In statistics, a moving average is a calculation to analyze data points by creating a series of averages of different subsets of the full data set.
Given a series of numbers and a fixed subset size, the first element of the moving average is obtained by taking the average of the initial fixed subset of the number series. Then the subset is modified by “shifting forward”; that is, excluding the first number of the series and including the next number following the original subset in the series. This creates a new subset of numbers, which is averaged. This process is repeated over the entire data series. The plot line connecting all the (fixed) averages is the moving average. A moving average is a set of numbers, each of which is the average of the corresponding subset of a larger set of datum points. A moving average may also use unequal weights for each datum value in the subset to emphasize particular values in the subset.
A moving average is commonly used with time series data to smooth out short-term fluctuations and highlight longer-term trends or cycles. The threshold between short-term and long-term depends on the application, and the parameters of the moving average will be set accordingly. For example, it is often used in technical analysis of financial data, like stock prices, returns or trading volumes. It is also used in economics to examine gross domestic product, employment or other macroeconomic time series. Mathematically, a moving average is a type of convolution and so it can be viewed as an example of a low-pass filter used in signal processing. When used with non-time series data, a moving average filters higher frequency components without any specific connection to time, although typically some kind of ordering is implied. Viewed simplistically it can be regarded as smoothing the data.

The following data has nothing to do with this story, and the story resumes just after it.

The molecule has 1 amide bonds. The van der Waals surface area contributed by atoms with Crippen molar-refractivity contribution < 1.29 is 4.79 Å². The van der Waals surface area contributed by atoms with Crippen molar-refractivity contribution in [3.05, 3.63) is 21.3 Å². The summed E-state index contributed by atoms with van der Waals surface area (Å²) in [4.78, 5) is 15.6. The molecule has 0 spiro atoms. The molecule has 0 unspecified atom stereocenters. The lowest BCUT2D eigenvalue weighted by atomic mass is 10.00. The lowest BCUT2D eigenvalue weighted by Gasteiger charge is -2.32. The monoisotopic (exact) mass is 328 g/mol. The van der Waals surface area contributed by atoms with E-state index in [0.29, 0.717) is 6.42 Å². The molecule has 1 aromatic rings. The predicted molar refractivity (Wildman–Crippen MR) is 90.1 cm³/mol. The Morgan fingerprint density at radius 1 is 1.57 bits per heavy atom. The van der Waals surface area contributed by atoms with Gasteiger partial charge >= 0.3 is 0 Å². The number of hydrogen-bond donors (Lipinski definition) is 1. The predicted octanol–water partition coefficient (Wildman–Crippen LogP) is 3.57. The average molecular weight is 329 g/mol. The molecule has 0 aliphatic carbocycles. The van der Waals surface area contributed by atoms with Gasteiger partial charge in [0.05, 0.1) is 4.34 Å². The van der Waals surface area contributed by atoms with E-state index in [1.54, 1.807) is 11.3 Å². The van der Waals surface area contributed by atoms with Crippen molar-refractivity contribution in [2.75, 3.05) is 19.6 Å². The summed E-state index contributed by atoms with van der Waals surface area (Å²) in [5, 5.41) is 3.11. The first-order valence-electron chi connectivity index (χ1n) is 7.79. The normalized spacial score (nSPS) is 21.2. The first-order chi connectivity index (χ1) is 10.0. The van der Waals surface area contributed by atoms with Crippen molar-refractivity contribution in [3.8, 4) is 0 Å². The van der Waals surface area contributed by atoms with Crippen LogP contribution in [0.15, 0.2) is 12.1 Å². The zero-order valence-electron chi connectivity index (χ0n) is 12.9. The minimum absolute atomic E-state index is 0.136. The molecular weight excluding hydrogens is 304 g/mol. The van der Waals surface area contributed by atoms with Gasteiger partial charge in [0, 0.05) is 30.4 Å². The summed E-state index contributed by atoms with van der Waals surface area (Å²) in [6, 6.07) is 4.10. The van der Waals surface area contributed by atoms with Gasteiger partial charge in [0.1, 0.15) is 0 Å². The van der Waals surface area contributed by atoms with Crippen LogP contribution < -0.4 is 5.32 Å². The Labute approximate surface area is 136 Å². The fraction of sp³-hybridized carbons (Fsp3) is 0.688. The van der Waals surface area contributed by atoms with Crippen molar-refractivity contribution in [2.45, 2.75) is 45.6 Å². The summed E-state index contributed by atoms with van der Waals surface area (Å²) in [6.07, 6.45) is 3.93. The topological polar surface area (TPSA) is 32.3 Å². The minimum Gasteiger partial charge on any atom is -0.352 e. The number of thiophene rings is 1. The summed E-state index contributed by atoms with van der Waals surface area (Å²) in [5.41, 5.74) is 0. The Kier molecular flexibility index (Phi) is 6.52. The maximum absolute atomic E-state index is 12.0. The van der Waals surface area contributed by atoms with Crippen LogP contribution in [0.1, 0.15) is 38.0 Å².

The period selected depends on the type of movement of interest, such as short, intermediate, or long-term. In financial terms moving-average levels can be interpreted as support in a rising market, or resistance in a falling market.
If the data used are not centered around the mean, a simple moving average lags behind the latest datum point by half the sample width. An SMA can also be disproportionately influenced by old datum points dropping out or new data coming in. One characteristic of the SMA is that if the data have a periodic fluctuation, then applying an SMA of that period will eliminate that variation (the average always containing one complete cycle). But a perfectly regular cycle is rarely encountered.
For a number of applications, it is advantageous to avoid the shifting induced by using only ‘past’ data. Hence a central moving average can be computed, using data equally spaced on either side of the point in the series where the mean is calculated. This requires using an odd number of datum points in the sample window.
A major drawback of the SMA is that it lets through a significant amount of the signal shorter than the window length. Worse, it actually inverts it. This can lead to unexpected artifacts, such as peaks in the smoothed result appearing where there were troughs in the data. It also leads to the result being less smooth than expected since some of the higher frequencies are not properly removed.
Most common SMAs
5 – SMA – For the hyper trader. This short of an SMA will constantly give you signals. The best use of a 5-SMA is as a trade trigger in conjunction with a longer SMA period.
10-SMA – popular with the short-term traders. Great swing traders and day traders.
50-SMA – use the trader to gauge mid-term trends.
200-SMA – welcome to the world of long-term trend followers. Most investors will look for a cross above or below this average to represent if the stock is in a bullish or bearish trend.
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